To put it bluntly, he fought and killed and suffered in prison for nothing but the profits of the war making corporations, the careerist military and the hubris of the political leadership.
And you could see it on his face and in his bearing even if he couldn’t feel his own pain. He simply isn’t willing to face the cruelty and meaninglessness of his actions.
The most famous example of PTSD is former presidential candidate, John McCain, who had a similar story. Navy Pilot, shot down over North Vietnam, broke both his arms, spent 5 years in Vietnamese prison.
Robert Dreyfuss. speaking to Amy Goodman on the show, Democracy Now, said, “And on a personal level, McCain has had a tendency over the years—this is so well known on Capitol Hill—to erupt, to explode, to scream and yell at his colleagues in the Republican caucus, in closed-door meetings behind the scenes, and sometimes even in public. So he has scared a lot of his colleagues, who I’m sure are supporting him, like Cochran did, out of party loyalty, but who’ve said, as Cochran did, that they’re extremely concerned about his temper and his apparent willingness to explode. “
I think that PTSD can result in both anger as well as withdrawal. What shocks me about war and trauma, is that people traumatized by war, rather than renounce war because of the horror they experienced, seem to seek it out and relive it.
So here is John McCain, who was shot down and kept as a prisoner for bombing Vietnam, who was quoted, referring to Iran in 2008, and paraphrasing an old Beach Boy song, Barbara Ann, Bomb Bomb Bomb Bomb Bomb Iran.
Didn’t he learn anything from his war experience? He has shown anger towards his Vietnamese captors, but seems to have forgotten that he was flying over their country blowing up men women and children.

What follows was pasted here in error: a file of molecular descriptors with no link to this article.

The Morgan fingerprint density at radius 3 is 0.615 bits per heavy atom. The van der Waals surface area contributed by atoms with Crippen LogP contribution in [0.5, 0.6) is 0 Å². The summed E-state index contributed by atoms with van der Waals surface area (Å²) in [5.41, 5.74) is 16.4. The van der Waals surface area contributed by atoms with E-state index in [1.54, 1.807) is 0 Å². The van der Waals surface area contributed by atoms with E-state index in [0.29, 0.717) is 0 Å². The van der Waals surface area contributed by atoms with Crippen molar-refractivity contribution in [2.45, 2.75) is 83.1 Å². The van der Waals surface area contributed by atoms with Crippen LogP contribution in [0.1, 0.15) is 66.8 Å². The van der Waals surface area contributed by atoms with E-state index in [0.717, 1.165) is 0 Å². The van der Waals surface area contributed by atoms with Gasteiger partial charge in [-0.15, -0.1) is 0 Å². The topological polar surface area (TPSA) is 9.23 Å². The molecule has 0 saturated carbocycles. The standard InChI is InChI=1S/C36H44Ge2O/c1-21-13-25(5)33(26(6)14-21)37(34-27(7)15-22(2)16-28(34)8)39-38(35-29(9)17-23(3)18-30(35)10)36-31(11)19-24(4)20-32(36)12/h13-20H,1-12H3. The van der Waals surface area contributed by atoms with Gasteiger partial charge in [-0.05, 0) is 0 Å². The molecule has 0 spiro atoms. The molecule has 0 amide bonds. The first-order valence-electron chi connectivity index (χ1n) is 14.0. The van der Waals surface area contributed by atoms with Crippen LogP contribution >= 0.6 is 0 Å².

It is this denial by many soldiers that amazes me. They walk through life with PTSD, not owning their own murder. Their own emotional and spiritual callousness.
I think there is a deeper issue in the effect of war. Certainly, victims of war experience PTSD. The most telling words were those of an American fellow I had met, who had returned from being a peacekeeper in Iraq. He had gone to Iraq before the war, hoping, by his presence, to stop the bombing, thinking that the US government would refrain from attacking Iraq if US citizens were there. Later, he returned to the US and set up a treatment program to help returning veterans. It was he who made the observation at the beginning of this piece. Those who kill experience the most traumatic stress. Indeed, we hear that as many soldiers return, according to a November, 2011 article in Huffington Post writer, Eleanor Goldberg, a veteran commits suicide every 80 minutes, according to the VA. She further states that of active duty military, one commits suicide every 36 hours. New figures suggested in the documentary film, On the Bridge, that 8000 veterans of the Middle East wars in Iraq and Afghanistan have committed suicide.